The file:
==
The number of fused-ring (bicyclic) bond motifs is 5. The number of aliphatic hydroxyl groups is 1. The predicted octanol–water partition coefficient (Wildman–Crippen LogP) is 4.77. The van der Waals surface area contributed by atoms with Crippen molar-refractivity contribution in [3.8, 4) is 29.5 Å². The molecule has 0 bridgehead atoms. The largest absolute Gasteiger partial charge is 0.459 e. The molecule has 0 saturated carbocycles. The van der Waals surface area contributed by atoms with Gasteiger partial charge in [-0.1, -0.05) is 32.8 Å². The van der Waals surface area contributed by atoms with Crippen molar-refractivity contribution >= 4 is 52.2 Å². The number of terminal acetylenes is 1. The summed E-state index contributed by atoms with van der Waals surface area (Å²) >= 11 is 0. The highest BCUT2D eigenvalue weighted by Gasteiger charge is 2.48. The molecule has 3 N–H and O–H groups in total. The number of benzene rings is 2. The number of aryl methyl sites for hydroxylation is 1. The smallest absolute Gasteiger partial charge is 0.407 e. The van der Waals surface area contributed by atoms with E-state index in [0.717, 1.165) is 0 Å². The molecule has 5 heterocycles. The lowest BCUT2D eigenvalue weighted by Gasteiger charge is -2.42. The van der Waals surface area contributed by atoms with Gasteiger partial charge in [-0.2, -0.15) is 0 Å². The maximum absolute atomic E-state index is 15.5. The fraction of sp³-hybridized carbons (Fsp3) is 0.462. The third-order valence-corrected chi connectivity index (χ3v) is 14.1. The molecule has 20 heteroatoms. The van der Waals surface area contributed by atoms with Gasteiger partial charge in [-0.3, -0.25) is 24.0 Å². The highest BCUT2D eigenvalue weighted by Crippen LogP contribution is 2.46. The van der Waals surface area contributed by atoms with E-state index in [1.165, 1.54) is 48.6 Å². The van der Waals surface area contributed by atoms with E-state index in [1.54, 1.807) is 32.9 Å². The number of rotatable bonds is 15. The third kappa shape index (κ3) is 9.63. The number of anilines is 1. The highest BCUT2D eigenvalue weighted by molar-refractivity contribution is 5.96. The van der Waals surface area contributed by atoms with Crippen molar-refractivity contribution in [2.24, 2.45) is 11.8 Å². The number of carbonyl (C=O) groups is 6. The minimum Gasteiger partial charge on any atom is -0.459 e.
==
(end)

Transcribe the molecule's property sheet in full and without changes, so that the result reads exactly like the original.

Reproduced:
The number of fused-ring (bicyclic) bond motifs is 5. The number of aliphatic hydroxyl groups is 1. The predicted octanol–water partition coefficient (Wildman–Crippen LogP) is 4.77. The van der Waals surface area contributed by atoms with Crippen molar-refractivity contribution in [3.8, 4) is 29.5 Å². The molecule has 0 bridgehead atoms. The largest absolute Gasteiger partial charge is 0.459 e. The molecule has 0 saturated carbocycles. The van der Waals surface area contributed by atoms with Gasteiger partial charge in [-0.1, -0.05) is 32.8 Å². The van der Waals surface area contributed by atoms with Crippen molar-refractivity contribution >= 4 is 52.2 Å². The number of terminal acetylenes is 1. The summed E-state index contributed by atoms with van der Waals surface area (Å²) >= 11 is 0. The highest BCUT2D eigenvalue weighted by Gasteiger charge is 2.48. The molecule has 3 N–H and O–H groups in total. The number of benzene rings is 2. The number of aryl methyl sites for hydroxylation is 1. The smallest absolute Gasteiger partial charge is 0.407 e. The van der Waals surface area contributed by atoms with E-state index in [0.717, 1.165) is 0 Å². The molecule has 5 heterocycles. The lowest BCUT2D eigenvalue weighted by Gasteiger charge is -2.42. The van der Waals surface area contributed by atoms with Gasteiger partial charge in [-0.2, -0.15) is 0 Å². The maximum absolute atomic E-state index is 15.5. The fraction of sp³-hybridized carbons (Fsp3) is 0.462. The third-order valence-corrected chi connectivity index (χ3v) is 14.1. The molecule has 20 heteroatoms. The van der Waals surface area contributed by atoms with Gasteiger partial charge in [-0.3, -0.25) is 24.0 Å². The highest BCUT2D eigenvalue weighted by Crippen LogP contribution is 2.46. The van der Waals surface area contributed by atoms with E-state index in [1.165, 1.54) is 48.6 Å². The van der Waals surface area contributed by atoms with E-state index in [1.54, 1.807) is 32.9 Å². The number of rotatable bonds is 15. The third kappa shape index (κ3) is 9.63. The number of anilines is 1. The highest BCUT2D eigenvalue weighted by molar-refractivity contribution is 5.96. The van der Waals surface area contributed by atoms with Crippen molar-refractivity contribution in [2.24, 2.45) is 11.8 Å². The number of carbonyl (C=O) groups is 6. The minimum Gasteiger partial charge on any atom is -0.459 e.